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To shoot the bow, put the arrow in the middle of the bow on the left side (for right handers).  Loosely hold the arrow between your pointer and middle finger with your right hand, and hold the bow with your left hand so that the arrow rests on top of your bent pointer finger.  The cord or string should be between the two long ends (the nock) at the back of the arrow so it stays on easily.

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Pull straight back (don’t crook your wrist) as far as possible, making sure the arrow stays next to the bow.  Release your right hand and send your arrow flying!

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My kids shot arrows for a couple hours.  They loved shooting, called themselves archers (just like Will), and especially liked moving and shooting.  My three year old called it his “Duck and Shoot.”

After teaching and watching the kids (and making all those arrows), the adults wanted in on the action!  We changed the cotton ball out for a rock and duct taped two of the dowels together (we didn’t have anything longer at the time).  We were amazed at how far our homemade bow and arrows could shoot!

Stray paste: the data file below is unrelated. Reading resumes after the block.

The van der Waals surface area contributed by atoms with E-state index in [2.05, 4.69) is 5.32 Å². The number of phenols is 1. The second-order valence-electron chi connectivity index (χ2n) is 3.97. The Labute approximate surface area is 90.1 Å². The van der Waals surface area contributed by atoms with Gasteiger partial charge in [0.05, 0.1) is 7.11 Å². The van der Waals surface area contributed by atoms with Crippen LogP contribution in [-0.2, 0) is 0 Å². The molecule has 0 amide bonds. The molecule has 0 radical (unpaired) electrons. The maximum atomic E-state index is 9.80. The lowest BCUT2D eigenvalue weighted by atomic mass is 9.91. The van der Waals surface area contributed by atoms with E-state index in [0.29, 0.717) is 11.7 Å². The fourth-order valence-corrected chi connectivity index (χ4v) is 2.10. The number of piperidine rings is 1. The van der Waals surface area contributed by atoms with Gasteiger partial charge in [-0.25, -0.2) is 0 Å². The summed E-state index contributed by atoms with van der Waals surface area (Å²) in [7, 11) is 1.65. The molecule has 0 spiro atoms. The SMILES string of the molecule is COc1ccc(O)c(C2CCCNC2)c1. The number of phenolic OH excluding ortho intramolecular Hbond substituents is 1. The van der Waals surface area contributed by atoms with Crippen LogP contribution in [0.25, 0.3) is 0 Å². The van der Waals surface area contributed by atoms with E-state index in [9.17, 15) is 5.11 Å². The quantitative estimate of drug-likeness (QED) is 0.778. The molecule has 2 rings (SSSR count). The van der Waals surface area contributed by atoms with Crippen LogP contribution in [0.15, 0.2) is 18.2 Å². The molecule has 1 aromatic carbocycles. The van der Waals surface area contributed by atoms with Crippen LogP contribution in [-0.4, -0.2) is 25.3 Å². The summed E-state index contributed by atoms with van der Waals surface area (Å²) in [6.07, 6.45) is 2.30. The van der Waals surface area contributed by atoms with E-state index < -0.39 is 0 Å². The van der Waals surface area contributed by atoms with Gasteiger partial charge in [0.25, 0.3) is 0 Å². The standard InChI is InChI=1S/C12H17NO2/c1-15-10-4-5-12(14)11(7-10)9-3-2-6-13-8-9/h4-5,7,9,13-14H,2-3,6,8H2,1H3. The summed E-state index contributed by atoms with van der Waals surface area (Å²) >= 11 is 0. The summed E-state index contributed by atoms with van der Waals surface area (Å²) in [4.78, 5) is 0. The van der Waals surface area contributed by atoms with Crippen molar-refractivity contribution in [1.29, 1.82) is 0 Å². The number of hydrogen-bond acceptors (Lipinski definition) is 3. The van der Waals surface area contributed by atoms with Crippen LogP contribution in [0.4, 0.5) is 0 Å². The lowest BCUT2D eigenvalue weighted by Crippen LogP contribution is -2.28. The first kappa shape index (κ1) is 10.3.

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(Even grandpa wanted a turn!)

**DIY Quiver.  Your apprentice will need something to keep the extra arrows in!  An empty Pringles can is the start to a good child sized quiver.  Cover it with construction paper and decorate however you like.  One thing we learned–try to use a wide strap (instead of an uncomfortable thin string).

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**Ranger’s certificate.  Have your children proved their ranger skills?  Print out our certificate so they can graduate from being an apprentice to being a ranger!

Ranger Certificate
Ranger Certificate (PDF)

 

Other Ideas:
Visit a local archery range.
Practice stealthy moving and hiding like rangers.  (Try hide and seek, but in this version, after a few minutes, the hider tries to find his way back to base without being seen.)

Additional Reads:  There are currently 10 books in the Ranger’s Apprentice series, all by John Flanagan.